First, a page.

Fate of hostages dominates Israel's memorial day

Daughter of couple killed on October 7 and taken into Gaza says she has no closure until their bodies are returned

Judi Weinstein and her husband, Gadi Haggai. Photo: Iris Weinstein Haggai
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As Israel marked memorial day on Monday, Iris Weinstein Haggai said she cannot have closure despite knowing her parents were killed on October 7th.

Judi Weinstein and Gadi Haggai, killed on the outskirts of Kibbutz Nir Oz, are among 39 people to have been confirmed killed in the Hamas attack and then taken into Gaza.

“I never thought that, by Memorial Day, I wouldn’t have a grave,” their daughter told The National from her home in Singapore. “We don't even have a grave to cry on to and be together as a family … there's no closure, even though you know they're dead.”

Nir Oz, less than two kilometres from Gaza, was one of the hardest hit in the attack, with one in four people either killed or taken hostage.

“Memorial Day this year, it's not just my parents. 51 people were murdered from my kibbutz alone, ten of them are hostages. Most of my friends still have family hostage. Everybody's in pause. Basically, it's mourning a life that we once had. And it's a very lonely feeling.”

The fate of remaining hostages and the bodies of others held in the enclave overshadowed memorial day commemorations on Monday.

Families walked out of a speech given by Prime Minister Benjamin Netanyahu at the Mount Herzl military cemetery in Jerusalem, while protesters disrupted a speech given by Defence Minister Yoav Gallant in Tel Aviv. That protest came hours after relatives of the hostages held a silent demonstration and blocked the city’s main Ayalon motorway.

Speaking at Mount Herzl, Doris Liber, the mother of Guy Iluz, whose body is also being held in Gaza, addressed Mr Netanyahu directly.

“I don’t have a grave to go to. Return them to us,” she was quoted by the Haaretz newspaper as saying.

For almost two months, Ms Weinstein Haggai had no confirmation whether her parents were alive or dead. In November, she returned to Israel and scanned the lists of hostages to be released under a temporary ceasefire.

“I can't explain the torture. Every day we would wait for the release, sometimes it would come at 9am, sometimes it would come at 5pm. And every day I would wait to see if my mum's name was there.”

“My mum and I, we are American and Canadian. And she was 70, she had all the 'ticks' to come out.”

Her father was confirmed dead 83 days after October 7, requiring a committee to prove beyond any doubt that he was killed. Authorities also confirmed Judith was killed, and in December, the Biden administration also confirmed their deaths.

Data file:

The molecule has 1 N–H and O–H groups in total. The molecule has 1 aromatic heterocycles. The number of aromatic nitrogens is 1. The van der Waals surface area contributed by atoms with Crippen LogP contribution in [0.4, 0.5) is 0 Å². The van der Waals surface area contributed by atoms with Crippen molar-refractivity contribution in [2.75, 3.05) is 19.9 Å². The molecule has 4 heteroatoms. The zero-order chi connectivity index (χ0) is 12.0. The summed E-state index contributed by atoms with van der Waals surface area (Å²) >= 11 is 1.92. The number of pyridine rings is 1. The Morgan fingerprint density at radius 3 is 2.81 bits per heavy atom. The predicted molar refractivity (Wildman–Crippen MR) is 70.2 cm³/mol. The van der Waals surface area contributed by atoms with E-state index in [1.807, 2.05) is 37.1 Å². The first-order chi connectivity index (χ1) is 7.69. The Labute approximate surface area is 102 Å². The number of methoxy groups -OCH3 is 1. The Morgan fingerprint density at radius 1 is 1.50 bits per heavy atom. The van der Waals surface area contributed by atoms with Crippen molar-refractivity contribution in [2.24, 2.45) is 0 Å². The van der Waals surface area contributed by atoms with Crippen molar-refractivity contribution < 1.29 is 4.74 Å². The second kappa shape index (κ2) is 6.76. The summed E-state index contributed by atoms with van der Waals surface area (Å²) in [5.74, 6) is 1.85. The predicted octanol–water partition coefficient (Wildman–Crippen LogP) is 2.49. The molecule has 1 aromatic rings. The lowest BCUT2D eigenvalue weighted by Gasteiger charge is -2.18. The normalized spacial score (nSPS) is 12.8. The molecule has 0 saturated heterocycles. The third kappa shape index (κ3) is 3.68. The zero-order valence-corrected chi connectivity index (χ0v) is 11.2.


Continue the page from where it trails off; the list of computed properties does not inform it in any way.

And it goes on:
In recent weeks, Hamas has twice claimed Judi was killed in Israeli air strikes on Gaza last month – a claim which her daughter firmly denies.

Audio and video footage shared with The National showed videos taken by Judi on October 7th and calls made to Israel's emergency services after her husband had been killed.

“It's hard to digest. In Judaism, we sit Shiva, where you sit for seven days and mourn the person you lost, and we can't even do that. We don't have a grave – even though you know it's just a body and the soul is not there, you still want someone to talk to.

“When you see the atrocities that are coming out of Gaza, a lot of people don't believe me. They don't believe that my parents were murdered and kidnapped. They say I'm lying.

“I saw all the horrific photos and the intelligence. She died on October 7, for sure.”

The return of remains held in Gaza are part of continuing negotiations, led by Qatar and Egypt, between Israel and Hamas: discussions that have yet to bring even a temporary reprieve for Gaza since the last truce in November.

“The fact that for seven months, the world couldn't get this resolved, is ridiculous to me. If the right people put the right amount of pressure on both sides, this could be over. But people don't care enough,” said Ms Weinstein Haggai.

“I have access to the biggest people, the largest officials, and it's all politics. Everything is about politics.”

The children of Israelis killed on October 7 have been some of the biggest proponents for a ceasefire deal in Gaza, including Maoz Inon, who has called for peace and “no revenge” in the wake of his parent's killing.

“He's amazing. He will make peace, I totally trust in him,” said Ms Weinstein Haggai.

“I hope that the hostage situation can be over with, and I can be by his side and push for that. I will do what I can – but my focus now is getting my friends out.”

At sundown, Israel will mark the end of Memorial Day and the start of Independence Day – also set to continue large-scale rallies for a hostage release deal.

The official Families Forum will hold a rally in Tel Aviv – featuring bereaved relatives and families of hostages freed and still held in Gaza – calling on the “return all the hostages for the sake of our resurrection”.

An official statement from a pro-hostage protest movement says they will hold an alternative Independence Day ceremony in Tel Aviv’s Habima Square.

“There is no independence until the government goes and the abductees return,” it said.

In southern Israel, the surviving residents of Nir Oz remain scattered across the country.

“If was only about my parents, I would be OK, right now, I would be able to continue,” said Ms Weinstein Haggai.

“Yes, I would miss them terribly every second, but I know they would tell me 'it's fine, we would have died anyway someday … we lived the best life we could. I would be OK. But it's not just them. It's my whole community.”

Updated: May 14, 2024, 7:29 AM